The featured image is from the authors. Substance CC licence applies.
What happens when 40 students get together in the same place to write for 12 hours? This is the question that Thésez-vous? and SARA attempted to answer by organizing the Expérience de rédaction (The Writing Experiment), on October 21, 2017, with the much-appreciated support of ÉTS and the Quartier de l’innovation.
From 9 am to 9 pm, the 40 students were gathered in the ÉTS Salle des pas-perdus. The experimental day started by defining specific and measurable writing objectives, followed by alternating 50-minute writing periods and 10-minute breaks. This way of managing time is inspired by the Pomodoro method, put forward by Francesco Cirillo, and considered to both promote concentration and increase efficiency when completing tasks.
Since writing for 12 hours can be a considerable challenge, Thésez-vous? and SARA motivated students by encouraging them to test different writing conditions. During each 50-minute period, students had the opportunity to write in a different setting: standing up, sitting on a Swiss Ball, using an elevated screen, listening to ambient noises or music conducive to concentration, a period following a workout led by a kinesiologist, etc.
Each writing period was followed by an efficiency assessment: students noted the number of words they wrote and their state of mind in a special notebook. At the end of the day, they had a complete record of their efficiency—a very useful tool to identify their optimal writing conditions or, in other words, the winning conditions they can replicate at home or at the library, alone or with other writing students.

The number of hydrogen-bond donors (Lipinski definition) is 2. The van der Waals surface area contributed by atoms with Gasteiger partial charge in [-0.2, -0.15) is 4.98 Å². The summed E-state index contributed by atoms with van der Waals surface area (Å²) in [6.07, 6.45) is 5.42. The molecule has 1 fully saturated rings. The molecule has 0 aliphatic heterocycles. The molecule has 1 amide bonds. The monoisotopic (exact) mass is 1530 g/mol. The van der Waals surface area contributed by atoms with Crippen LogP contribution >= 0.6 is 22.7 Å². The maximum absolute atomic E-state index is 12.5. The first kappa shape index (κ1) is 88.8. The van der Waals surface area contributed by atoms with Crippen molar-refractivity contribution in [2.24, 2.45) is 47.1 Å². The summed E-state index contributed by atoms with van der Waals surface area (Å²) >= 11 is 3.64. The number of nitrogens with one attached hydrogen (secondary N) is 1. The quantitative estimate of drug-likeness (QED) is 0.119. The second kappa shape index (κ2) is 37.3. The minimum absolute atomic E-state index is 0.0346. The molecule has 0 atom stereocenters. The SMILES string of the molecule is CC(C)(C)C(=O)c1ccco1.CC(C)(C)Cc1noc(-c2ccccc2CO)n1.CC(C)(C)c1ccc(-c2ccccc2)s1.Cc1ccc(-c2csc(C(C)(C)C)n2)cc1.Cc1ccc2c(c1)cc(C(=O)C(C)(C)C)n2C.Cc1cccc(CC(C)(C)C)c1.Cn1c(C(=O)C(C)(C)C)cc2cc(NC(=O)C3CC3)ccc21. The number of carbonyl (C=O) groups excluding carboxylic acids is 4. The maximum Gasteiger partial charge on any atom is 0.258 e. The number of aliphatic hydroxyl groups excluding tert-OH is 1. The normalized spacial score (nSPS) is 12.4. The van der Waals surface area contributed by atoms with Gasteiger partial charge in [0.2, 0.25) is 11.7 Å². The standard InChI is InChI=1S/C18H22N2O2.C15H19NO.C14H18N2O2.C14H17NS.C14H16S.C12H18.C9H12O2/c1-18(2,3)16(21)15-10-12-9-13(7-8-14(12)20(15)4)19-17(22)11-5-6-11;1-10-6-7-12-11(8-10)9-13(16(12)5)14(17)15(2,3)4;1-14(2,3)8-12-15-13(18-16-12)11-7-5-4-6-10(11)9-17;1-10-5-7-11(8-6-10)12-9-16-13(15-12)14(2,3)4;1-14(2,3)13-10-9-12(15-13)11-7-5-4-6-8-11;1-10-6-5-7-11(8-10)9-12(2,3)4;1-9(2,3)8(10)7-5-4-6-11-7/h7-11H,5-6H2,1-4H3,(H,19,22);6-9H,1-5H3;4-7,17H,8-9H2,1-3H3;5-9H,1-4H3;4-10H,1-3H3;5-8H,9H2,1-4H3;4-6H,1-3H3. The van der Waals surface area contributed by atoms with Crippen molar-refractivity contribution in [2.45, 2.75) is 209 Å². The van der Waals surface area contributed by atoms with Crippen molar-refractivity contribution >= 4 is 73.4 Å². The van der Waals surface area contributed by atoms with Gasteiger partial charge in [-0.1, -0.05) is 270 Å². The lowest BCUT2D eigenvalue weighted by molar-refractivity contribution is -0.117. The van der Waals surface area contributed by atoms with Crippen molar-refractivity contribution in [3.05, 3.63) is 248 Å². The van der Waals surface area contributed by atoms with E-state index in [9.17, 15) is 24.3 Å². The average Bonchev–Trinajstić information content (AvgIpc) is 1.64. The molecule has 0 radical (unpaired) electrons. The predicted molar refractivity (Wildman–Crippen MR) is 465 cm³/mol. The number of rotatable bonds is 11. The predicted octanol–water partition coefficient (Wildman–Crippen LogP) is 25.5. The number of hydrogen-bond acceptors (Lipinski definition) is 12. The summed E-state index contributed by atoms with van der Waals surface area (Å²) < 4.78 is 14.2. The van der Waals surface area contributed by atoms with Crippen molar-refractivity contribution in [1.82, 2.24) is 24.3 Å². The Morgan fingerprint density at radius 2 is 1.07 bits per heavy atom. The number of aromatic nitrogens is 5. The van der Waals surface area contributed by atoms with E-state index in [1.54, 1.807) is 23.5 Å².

In light of this first edition of the Expérience de rédaction, the main finding is as follows: grouping students to write on a Saturday, for 12 hours, not only works, but can be motivating, productive, and even fun!
In addition to the changing writing conditions, one factor that seems to have made a difference was an assessment of the group’s overall performance. To do this assessment, the number of words written by each participant after each session was counted and mapped on a chart throughout the day. In total, over 93,000 words were written, the equivalent of a thesis of more than 150 pages!
At the end of the day, the participants received feedback on their experience. They indicated that they had no problem writing for 12 hours. One ÉTS student even added that this experience allowed her to reconnect with writing. Like many other students, she had not worked on her thesis for a while and was surprised to have written so much in one day! Several students also pointed out the beneficial group effect on their productivity, basically a form of benevolent peer pressure.
This experiment proved to be a great success. The students enjoyed the day, which they found both useful and fun. In light of this success, we are already thinking about the 2018 event. Will you be there?
Félix Langevin Harnois is a librarian at ÉTS and holds a master’s degree in Information Sciences from Université de Montréal. He is part of the Paper Writing Help Service’s team (SARA) and supervises events and services that are offered.
Prasun Lala is part of the team at The Paper Writing Help Service (SARA) ÉTS. He is a Ph.D. candidate in Electrical and Computer Engineering at McGill University's Centre for Intelligent Machines (CIM).